Article: International Law in the Face of Russia’s Aggression in Ukraine: The View from Lviv

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By any measure, Russia’s war of aggression in Ukraine is devastating. Since Russia’s full-scale invasion began on Feb. 24, 2022, over 10,000 civilians have been killed and more than half a million people injured, across a landscape now littered with landmines and precariously situated nuclear facilities. Moreover, around 3.7 million civilians have been internally displaced, over 6 million sought refuge abroad, and 14.6 million are in need of humanitarian assistance. If one goes back to its annexation of Crimea and war in Donbas in 2014, the number is much higher. This is, of course, the story of war – always and everywhere.

The horror of war is a reality that was very present for those who drafted the U.N. Charter in 1945. The 51 states who then comprised the newly formed United Nations sought, under article 2(4) of the Charter, to end the resort to war as a legitimate means of statecraft once and for all. Today, the 193 Member States of the U.N., including many that were still under colonial rule in the aftermath of World War II, disagree on many issues—yet the idea of sovereignty as a bulwark against outright subjection by a foreign power remains foundational.

Against this backdrop, Russia’s war of aggression in Ukraine has raised a host of complex issues—first and foremost for Ukrainians, but also for each and every state in relation to international law. What does (and should) sovereign immunity mean in the face of aggression? What role can sanctions play in moderating the behavior of a state that deliberately violates the foundational rules of international law? How can compensation be secured for the victims of war? What is the role of international law in wartime? The debates over these questions, and many more, draw from and reflect upon challenges, both similar and distinct, in conflicts far beyond Ukraine’s borders.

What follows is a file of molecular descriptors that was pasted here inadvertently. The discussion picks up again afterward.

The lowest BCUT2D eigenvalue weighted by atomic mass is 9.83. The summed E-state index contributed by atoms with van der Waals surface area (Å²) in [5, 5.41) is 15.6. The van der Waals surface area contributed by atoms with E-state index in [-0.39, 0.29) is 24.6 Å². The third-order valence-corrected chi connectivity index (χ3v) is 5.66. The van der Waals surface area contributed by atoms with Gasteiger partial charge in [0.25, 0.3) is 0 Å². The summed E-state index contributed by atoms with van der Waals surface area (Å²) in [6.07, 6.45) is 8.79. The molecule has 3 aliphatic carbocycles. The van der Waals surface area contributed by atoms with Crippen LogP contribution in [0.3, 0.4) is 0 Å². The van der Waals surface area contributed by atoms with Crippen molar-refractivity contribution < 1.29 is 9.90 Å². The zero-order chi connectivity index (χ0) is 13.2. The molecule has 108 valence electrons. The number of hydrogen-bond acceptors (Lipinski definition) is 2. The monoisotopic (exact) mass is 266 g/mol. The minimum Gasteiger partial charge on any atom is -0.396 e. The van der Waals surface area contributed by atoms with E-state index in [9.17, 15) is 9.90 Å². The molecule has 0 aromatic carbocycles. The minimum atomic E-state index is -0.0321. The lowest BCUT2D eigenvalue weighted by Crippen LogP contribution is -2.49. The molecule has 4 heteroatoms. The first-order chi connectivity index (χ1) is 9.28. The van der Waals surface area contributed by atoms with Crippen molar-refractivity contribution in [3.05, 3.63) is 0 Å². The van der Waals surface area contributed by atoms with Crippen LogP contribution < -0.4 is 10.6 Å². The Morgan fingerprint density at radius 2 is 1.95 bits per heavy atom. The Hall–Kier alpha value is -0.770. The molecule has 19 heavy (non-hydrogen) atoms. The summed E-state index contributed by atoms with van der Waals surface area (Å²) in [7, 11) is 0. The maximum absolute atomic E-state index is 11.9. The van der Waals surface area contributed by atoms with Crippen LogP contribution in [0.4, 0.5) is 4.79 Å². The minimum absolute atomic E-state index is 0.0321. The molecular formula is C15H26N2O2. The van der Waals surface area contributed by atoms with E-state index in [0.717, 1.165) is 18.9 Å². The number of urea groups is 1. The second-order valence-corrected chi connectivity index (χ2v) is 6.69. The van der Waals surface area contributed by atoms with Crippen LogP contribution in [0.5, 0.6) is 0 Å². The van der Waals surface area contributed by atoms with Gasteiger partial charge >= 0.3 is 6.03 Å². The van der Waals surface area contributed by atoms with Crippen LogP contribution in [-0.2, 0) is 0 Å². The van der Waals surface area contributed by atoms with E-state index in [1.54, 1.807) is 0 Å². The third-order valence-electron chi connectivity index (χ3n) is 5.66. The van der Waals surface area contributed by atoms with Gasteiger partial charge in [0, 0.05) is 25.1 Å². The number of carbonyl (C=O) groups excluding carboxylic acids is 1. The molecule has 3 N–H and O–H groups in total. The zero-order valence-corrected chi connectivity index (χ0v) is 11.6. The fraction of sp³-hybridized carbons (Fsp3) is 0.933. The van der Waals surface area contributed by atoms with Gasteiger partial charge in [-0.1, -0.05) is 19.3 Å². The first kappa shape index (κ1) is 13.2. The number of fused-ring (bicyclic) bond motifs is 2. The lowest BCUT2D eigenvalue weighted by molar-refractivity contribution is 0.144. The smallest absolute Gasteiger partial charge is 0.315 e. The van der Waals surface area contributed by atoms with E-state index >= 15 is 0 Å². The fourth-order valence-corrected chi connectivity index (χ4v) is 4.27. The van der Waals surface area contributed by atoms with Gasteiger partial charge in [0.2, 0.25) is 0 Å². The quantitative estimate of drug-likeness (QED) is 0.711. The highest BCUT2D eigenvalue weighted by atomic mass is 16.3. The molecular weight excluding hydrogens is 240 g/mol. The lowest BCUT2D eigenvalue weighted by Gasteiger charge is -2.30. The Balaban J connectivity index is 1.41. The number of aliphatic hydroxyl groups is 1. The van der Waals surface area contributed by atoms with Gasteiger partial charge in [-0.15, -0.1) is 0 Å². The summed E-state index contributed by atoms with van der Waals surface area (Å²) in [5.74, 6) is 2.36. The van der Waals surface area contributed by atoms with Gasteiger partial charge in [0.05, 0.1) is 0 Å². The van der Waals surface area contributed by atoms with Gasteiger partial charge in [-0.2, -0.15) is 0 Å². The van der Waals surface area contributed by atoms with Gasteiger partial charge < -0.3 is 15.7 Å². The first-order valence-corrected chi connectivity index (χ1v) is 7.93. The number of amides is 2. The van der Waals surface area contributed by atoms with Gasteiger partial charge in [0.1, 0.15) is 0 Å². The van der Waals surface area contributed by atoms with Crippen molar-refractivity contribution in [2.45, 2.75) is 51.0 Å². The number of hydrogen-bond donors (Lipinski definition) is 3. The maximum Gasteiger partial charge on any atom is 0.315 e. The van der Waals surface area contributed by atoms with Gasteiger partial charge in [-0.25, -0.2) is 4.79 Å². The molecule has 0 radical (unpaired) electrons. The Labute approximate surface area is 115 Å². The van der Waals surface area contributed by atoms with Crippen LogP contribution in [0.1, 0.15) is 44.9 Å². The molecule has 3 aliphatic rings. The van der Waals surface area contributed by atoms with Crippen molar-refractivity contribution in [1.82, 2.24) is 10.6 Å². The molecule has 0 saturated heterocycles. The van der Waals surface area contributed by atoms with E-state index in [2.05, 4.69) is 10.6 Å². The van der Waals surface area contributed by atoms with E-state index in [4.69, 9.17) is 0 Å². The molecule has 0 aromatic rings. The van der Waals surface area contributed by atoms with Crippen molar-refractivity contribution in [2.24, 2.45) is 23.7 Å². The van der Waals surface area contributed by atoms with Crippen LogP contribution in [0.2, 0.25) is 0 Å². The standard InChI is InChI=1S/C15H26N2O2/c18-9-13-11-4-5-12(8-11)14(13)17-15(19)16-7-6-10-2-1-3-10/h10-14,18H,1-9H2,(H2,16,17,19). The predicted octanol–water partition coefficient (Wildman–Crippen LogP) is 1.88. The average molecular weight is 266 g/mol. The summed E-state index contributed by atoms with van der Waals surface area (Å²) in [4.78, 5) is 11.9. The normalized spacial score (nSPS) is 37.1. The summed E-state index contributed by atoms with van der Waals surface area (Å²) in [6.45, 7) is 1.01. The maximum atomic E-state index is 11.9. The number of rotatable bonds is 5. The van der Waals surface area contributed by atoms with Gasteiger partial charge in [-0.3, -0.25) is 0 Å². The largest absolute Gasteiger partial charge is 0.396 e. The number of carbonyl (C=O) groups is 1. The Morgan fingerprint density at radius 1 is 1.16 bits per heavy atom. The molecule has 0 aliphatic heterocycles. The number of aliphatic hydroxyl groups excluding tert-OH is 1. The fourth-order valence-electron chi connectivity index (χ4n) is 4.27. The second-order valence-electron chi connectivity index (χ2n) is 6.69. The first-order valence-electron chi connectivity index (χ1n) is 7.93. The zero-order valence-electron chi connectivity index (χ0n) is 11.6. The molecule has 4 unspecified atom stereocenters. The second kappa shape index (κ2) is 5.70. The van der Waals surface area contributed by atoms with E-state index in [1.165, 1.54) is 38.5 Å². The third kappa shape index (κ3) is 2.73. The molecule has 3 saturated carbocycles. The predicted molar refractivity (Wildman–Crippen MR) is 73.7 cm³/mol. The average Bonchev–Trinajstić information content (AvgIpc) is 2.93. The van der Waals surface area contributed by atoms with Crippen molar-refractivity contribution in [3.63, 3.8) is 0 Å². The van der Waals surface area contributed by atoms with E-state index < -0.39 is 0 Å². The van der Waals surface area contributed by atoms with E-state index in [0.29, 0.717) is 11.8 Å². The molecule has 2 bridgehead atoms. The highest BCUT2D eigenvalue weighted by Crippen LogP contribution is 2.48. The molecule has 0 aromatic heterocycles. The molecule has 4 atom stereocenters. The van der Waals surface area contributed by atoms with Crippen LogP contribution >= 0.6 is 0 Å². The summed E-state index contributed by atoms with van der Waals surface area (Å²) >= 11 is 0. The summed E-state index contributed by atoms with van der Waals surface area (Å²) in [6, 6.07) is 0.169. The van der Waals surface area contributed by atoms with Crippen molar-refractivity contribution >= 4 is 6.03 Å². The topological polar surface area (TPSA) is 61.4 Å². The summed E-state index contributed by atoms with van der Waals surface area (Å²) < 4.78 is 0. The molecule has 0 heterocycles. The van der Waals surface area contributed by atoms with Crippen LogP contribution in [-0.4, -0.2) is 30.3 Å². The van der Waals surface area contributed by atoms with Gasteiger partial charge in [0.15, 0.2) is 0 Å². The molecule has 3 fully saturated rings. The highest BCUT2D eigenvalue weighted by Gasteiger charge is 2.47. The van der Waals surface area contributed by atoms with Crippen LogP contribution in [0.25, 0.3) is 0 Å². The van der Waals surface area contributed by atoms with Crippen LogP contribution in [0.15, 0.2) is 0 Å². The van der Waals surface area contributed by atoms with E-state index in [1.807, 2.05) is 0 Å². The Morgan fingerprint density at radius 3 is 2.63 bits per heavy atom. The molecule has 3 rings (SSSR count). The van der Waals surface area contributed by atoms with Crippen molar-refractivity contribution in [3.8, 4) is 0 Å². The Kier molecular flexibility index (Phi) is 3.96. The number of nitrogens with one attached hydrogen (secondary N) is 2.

In partnership with the Ukrainian Association of International Law, who worked with other important stakeholders such as the Ukrainian Bar Association, the American Society of International Law helped to convene, from Dec. 7-10, 2023, a gathering of international lawyers in Lviv, in western Ukraine.

Neither the date, nor the location, was by chance. Dec. 9, 2023, marked the 75th anniversary of the U.N. Convention on the Prevention and Punishment of Genocide. Dec. 10, 2023, marked the 75th anniversary of the Universal Declaration of Human Rights. The Summit was held in the hall at the Ivan Franko National University of Lviv – the very same hall in which Nazi lawyer Governor-General Hans Frank gave his infamous “final solution” speech. Summit participants gathered for a different purpose.

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International Law in the Face of Russia’s Aggression in Ukraine: The View from Lviv